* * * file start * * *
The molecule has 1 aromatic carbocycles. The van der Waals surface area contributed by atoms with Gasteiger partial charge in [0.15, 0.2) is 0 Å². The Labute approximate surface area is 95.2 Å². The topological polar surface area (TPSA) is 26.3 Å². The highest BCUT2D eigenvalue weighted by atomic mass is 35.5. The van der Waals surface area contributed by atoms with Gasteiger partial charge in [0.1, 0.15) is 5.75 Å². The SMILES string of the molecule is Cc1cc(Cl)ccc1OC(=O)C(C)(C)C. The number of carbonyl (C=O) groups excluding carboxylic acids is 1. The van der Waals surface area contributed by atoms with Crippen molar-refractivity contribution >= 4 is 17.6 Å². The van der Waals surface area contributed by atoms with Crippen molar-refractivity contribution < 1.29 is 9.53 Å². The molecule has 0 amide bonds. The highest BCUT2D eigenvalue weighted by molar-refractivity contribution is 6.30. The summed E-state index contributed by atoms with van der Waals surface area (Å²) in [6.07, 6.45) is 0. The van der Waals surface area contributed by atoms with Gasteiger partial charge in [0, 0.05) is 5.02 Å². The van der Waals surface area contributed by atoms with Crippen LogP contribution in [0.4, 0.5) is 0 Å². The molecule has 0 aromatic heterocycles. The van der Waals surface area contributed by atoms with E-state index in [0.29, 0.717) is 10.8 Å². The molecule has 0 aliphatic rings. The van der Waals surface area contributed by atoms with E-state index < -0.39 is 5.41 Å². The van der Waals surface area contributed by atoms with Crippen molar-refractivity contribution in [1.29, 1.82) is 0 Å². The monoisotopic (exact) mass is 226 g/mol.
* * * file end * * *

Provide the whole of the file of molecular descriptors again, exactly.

The molecule has 1 aromatic carbocycles. The van der Waals surface area contributed by atoms with Gasteiger partial charge in [0.15, 0.2) is 0 Å². The Labute approximate surface area is 95.2 Å². The topological polar surface area (TPSA) is 26.3 Å². The highest BCUT2D eigenvalue weighted by atomic mass is 35.5. The van der Waals surface area contributed by atoms with Gasteiger partial charge in [0.1, 0.15) is 5.75 Å². The SMILES string of the molecule is Cc1cc(Cl)ccc1OC(=O)C(C)(C)C. The number of carbonyl (C=O) groups excluding carboxylic acids is 1. The van der Waals surface area contributed by atoms with Crippen molar-refractivity contribution >= 4 is 17.6 Å². The van der Waals surface area contributed by atoms with Crippen molar-refractivity contribution < 1.29 is 9.53 Å². The molecule has 0 amide bonds. The highest BCUT2D eigenvalue weighted by molar-refractivity contribution is 6.30. The summed E-state index contributed by atoms with van der Waals surface area (Å²) in [6.07, 6.45) is 0. The van der Waals surface area contributed by atoms with Gasteiger partial charge in [0, 0.05) is 5.02 Å². The van der Waals surface area contributed by atoms with Crippen LogP contribution in [0.4, 0.5) is 0 Å². The molecule has 0 aromatic heterocycles. The van der Waals surface area contributed by atoms with E-state index in [0.29, 0.717) is 10.8 Å². The molecule has 0 aliphatic rings. The van der Waals surface area contributed by atoms with E-state index < -0.39 is 5.41 Å². The van der Waals surface area contributed by atoms with Crippen molar-refractivity contribution in [1.29, 1.82) is 0 Å². The monoisotopic (exact) mass is 226 g/mol.